A number of films have been made about great courtroom dramas. Some have been over basic human rights. And a few have been made about the challenges and efforts to get human rights cases to court. "The Winslow Boy" is all three of those things. The last was the most difficult and trying. Based on a true story, this is a masterful tale of family love, honor and integrity. But, it's one that shows the sacrifices, tribulations and dissensions among family members.
It is not a film about justice. It is about right. Justice falls within the law, but right is a higher aspect of life, humanity and civilization. And that is wonderfully articulated in this film. "Let right be done," could be another title for the film.
Besides the drama, this story is laced with humor throughout. It is masterfully handled so that the serious aspect is never forgotten. The humor is interspersed among the cast and relates to other things of the day. Popular music and phonographs, the suffrage movement, styles and dress of the day allow for some light respites in the family's two-year wait and worry about the case.
The story takes place in England. It is based on the George Archer-Shee discharge of 1908 that was tried and settled in 1910. The names of the characters have been changed, and some of the characters in the film are different from those in the actual case. But the details of the case are about as they occurred. That includes the final statement from the Attorney General.
Sir Robert Morton is based on Sir Edward Carson, a politician and one of Britain's brightest barristers of the time. Where Morton is single in this film, Carson was married. The Archer-Shee family in the film is the Winslows. The wrongly accused Ronnie Winslow in real life (George Arche-Shee) had an older half-brother but not a sister. The addition of Catherine Winslow in this film provides for some excellent discussions and witty dialog, as well as a subtle, underlying romance.
The cast for this story is superb. One can't imagine better choices for all the lead roles. Or any better performances. Robert Donat, one of the greatest actors of all time, plays Sir Robert Morton. He gives his character an air of aloofness that comes across clearly as snobbery. But, as the story unfolds he changes ever so slowly and later explains to Catherine Winslow why his detachment is intentional. Margaret Leighton is superb in the role of Ronnie's sister. Catherine also is an intellectual favorite of the father, Arthur Winslow. Cedric Hardwicke fills that role superbly. He has just retired from a major bank position. He suffers from severe arthritis, but is determined to clear his son's name.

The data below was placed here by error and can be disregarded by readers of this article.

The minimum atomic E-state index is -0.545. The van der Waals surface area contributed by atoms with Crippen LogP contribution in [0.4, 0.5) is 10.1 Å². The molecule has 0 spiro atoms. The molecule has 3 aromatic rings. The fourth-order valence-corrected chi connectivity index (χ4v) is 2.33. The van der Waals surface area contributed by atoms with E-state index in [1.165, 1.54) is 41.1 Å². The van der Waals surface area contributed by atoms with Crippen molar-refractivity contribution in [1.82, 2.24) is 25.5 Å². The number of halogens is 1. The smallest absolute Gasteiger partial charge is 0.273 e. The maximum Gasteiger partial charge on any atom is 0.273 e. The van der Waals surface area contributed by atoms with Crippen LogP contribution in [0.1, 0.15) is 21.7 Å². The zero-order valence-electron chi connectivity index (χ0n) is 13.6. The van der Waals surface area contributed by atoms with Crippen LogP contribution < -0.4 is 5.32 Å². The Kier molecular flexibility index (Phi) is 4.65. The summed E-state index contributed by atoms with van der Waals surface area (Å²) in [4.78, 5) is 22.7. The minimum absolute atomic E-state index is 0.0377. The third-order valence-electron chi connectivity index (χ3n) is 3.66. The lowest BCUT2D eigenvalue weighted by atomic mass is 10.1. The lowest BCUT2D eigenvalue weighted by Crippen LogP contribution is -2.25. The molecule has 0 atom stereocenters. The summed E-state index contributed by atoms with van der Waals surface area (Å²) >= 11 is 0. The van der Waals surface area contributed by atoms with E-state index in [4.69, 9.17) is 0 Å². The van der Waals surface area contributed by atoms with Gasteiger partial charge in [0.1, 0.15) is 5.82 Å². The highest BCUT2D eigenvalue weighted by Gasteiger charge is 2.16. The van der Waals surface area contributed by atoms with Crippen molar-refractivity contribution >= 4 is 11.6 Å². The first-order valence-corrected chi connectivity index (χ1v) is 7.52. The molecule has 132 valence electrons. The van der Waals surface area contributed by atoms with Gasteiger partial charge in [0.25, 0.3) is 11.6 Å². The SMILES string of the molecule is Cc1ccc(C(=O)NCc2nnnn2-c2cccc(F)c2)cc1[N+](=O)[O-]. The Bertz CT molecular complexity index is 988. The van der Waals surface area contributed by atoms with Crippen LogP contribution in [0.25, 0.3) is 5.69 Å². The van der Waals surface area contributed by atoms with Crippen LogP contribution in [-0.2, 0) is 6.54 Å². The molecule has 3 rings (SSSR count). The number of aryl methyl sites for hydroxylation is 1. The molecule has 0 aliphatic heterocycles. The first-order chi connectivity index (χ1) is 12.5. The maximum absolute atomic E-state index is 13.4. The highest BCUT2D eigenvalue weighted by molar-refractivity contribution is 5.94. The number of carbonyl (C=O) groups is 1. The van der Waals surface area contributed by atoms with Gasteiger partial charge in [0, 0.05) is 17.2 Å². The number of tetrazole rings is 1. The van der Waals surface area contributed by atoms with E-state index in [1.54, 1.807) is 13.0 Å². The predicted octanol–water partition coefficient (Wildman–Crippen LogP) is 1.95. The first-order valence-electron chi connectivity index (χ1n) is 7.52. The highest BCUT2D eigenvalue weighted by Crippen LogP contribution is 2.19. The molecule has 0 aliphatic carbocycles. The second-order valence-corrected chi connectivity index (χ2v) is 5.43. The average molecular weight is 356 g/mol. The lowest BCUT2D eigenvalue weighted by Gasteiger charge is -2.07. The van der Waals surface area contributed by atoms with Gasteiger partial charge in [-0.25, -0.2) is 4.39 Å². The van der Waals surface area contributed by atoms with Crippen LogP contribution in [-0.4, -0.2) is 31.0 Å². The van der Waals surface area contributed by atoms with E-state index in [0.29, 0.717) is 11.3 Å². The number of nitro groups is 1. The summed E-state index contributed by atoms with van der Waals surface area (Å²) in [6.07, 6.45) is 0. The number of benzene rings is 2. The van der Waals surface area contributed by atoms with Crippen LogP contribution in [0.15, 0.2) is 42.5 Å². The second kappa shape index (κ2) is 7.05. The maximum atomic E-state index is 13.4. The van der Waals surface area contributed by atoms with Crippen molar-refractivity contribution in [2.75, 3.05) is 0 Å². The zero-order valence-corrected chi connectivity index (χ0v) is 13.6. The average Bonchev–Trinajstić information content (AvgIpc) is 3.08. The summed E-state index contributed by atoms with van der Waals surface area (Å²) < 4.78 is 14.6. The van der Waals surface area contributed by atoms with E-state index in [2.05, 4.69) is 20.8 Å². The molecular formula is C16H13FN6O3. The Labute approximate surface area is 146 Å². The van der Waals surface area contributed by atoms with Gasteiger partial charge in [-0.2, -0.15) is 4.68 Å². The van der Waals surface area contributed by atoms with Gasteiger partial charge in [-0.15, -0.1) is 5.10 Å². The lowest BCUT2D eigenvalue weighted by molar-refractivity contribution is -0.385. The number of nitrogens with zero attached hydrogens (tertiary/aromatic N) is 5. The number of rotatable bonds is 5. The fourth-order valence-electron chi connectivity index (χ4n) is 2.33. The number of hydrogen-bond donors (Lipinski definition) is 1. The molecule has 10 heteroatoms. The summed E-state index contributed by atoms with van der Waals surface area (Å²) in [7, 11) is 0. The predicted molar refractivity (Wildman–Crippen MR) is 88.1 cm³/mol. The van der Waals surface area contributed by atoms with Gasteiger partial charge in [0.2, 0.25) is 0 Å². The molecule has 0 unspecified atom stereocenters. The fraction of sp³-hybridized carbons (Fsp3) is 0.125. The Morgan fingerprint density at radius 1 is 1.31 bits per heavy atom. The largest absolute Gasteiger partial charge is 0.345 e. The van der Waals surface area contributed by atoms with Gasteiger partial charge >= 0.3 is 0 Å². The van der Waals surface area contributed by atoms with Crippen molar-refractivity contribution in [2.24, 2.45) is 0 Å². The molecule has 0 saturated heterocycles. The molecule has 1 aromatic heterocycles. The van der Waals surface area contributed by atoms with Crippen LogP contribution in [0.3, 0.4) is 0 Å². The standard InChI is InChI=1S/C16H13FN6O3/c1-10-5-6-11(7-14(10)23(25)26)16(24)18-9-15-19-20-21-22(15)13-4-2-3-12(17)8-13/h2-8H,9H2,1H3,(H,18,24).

Marie Lohr is excellent as Grace Winslow. She's at first, a trusting and caring mother, but then worries more about the family's comforts and social standing than about her son's honor. She has a long line of dialog in which she expresses her dismay over the case so disrupting their family. Jack Watling is very good as brother Dickie Winslow. His easygoing, modern attitude as a college student at Oxford is a contrast to the other characters and shows a diversity among family members. And, Neil North is superb as Ronnie. It was his first role in film, and his only substantial one of just ten movies. North was an antiques dealer with a very short career in acting as a boy. But, he returned to film more than 40 years later to play the First Lord in the 1999 remake of "The Winslow Boy."
Other characters are important in the story and are played superbly as well. Desmond Curry (Basil Radford) is a solicitor and friend of the Winslows who helps them secure Sir Robert Morton to handle their case. Frank Lawton is very good as John Watherstone, Catherine's fiancé. He eventually leaves her over the Winslow's persistence in pursuing the case. Kathleen Harrison is excellent and has one substantial line as Violet, the family's maid of 25 years. The rest of the cast excel in their roles. Most notable are Francis L. Sullivan as the Attorney General, Walter Fitzgerald as the First Lord, Nicholas Hannen as Colonel Watherstone, Ivan Samson as Captain Flower of the Naval Academy, Ernest Thesiger as handwriting expert Ridgeley Pierce, Evelyn Roberts as the Member of Parliament Hamilton, and Kynaston Reeves as Lord Chief Justice.
The real George Archer-Shee story is a very interesting read. It has a sad outcome with World War I. But, it included a government settlement to the family for its hardships in this injustice. It was a sizable amount. Sir Robert Morton alludes to compensation for the family in the end of this film. And, the movie leaves the audience with a happy thought of a blooming romance around the corner between Sir Robert and Catherine Winslow.
This highly entertaining and enjoyable film gives audiences a look at some top British actors of the day. It's a wonderful story with superb acting all around.
Here are some favorite lines. For more poignant and clever dialog, see the Quotes section under this IMDb Web page of the film.
Sir Robert Morton, "It has a certain ring about it, hasn't it? Let right be done."
First Lord, "In certain cases, private rights may have to be sacrificed for the public good."
Catherine Winslow, "But brute stubbornness may not be such a bad quality in the face of injustice."
Sir Robert Morton, "I'm very glad to hear it. Both of those activities would be highly unsuitable in that hat."
Lord Chief Justice, "You are prejudicing your case by these interruptions." Sir Robert Morton, "Oh? Do you really think so, my Lord?"
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